Care management is another of those buzz words that means different things to different people. The notion became popular when CMS began to penalize hospitals for excessive readmissions within 30 days of discharge. Heart failure is the second most common diagnosis billed to Medicare and people who are sick enough to require admission tend to do poorly. One study found the two year survival rate was 17% and the likelihood of a second admission within a year was very high. Blum and associates have published a modeling study of transitional care services after hospitalization of patients with heart failure to determine the effectiveness of three different transitional care services. Using published data the authors estimated the cost-effectiveness of a nurse-provided post-hospital visit(s) in the patient’s home, nurses case management, and specialized disease management clinics compared to “usual care,” which typically included in-patient hospitalization and early follow up post discharge with the primary physician or the cardiologist (or both.)
In their cost analysis, they used an estimate for nurse home visits of $1,214 and reported the data in terms of quality-adjusted life years (QALY). The model for a patient aged 75, discharged from the hospital with a diagnosis of heart failure estimated a life-expectancy of 2.98 years and experienced an average 2.91 hospitalizations. The home visits were projected to extend life an average of four months and reduce hospitalizations by 10%. The increased survival translated to an increase in life-time health costs of $4622. Translating this into QALY, the authors estimate the intervention cost $19,570 per QALY, well within the customary $50,000/QALY threshold for an intervention. The authors did a sensitivity analysis and compared the three interventions and found that when the cost was $50,000/QALY, nurse case-management became more cost-effective, and when it was $100,000/QALY, disease management clinics became cost-effective. At all levels, though, intervention was more cost-effective than “usual” care.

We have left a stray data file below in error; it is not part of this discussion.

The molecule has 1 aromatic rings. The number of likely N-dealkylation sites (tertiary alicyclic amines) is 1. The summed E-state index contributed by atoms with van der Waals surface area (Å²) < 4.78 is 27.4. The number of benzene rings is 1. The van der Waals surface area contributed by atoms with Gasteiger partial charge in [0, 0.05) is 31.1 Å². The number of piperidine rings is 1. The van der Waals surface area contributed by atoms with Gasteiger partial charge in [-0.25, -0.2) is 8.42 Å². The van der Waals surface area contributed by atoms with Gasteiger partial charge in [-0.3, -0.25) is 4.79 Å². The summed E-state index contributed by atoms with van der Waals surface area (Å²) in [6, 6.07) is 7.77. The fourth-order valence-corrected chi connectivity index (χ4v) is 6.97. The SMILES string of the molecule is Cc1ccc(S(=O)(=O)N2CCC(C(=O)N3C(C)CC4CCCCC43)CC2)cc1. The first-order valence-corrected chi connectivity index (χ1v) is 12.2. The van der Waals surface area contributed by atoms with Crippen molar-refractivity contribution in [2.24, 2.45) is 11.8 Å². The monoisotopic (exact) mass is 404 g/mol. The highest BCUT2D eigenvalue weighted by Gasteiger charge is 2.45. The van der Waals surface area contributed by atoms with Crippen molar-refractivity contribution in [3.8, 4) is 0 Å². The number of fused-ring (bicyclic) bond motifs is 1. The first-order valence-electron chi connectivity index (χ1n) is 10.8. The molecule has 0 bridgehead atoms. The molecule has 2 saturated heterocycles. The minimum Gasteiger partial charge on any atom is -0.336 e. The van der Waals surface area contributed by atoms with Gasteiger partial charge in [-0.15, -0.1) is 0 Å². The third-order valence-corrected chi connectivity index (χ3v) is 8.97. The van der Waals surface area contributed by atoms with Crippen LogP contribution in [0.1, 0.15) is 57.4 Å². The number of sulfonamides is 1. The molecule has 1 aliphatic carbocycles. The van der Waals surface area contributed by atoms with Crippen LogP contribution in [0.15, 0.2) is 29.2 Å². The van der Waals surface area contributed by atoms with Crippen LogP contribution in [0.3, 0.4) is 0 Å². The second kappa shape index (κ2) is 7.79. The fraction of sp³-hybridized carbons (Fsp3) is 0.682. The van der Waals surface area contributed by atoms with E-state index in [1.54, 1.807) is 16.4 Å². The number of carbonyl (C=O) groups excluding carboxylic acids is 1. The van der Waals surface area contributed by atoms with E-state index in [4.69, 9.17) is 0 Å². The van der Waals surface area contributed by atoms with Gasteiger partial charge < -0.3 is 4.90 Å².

The accompanying editorial applauded the work but noted most patients do not receive transitional care management. After noting some caveats about the paper, she posited three reasons why transitions programs have not become standard of care.
“First, an important consideration is that systems interventions are not equivalent to medications…Second, systems intervention, unlike medications, have upfront costs that must be shouldered by health care providers and may or may not be subsequently reimbursed by payers…It is not clear whether the penalties for rehospitalizations or the putative benefits of the programs have been substantial enough for hospitals to invest heavily in them, particularly given that successful interventions not only have intrinsic cost to providers, but also reduce revenue from subsequent hospitalizations. Third, the authors demonstrate that the programs increase costs to insures in the long term despite being clearly beneficial to patients.”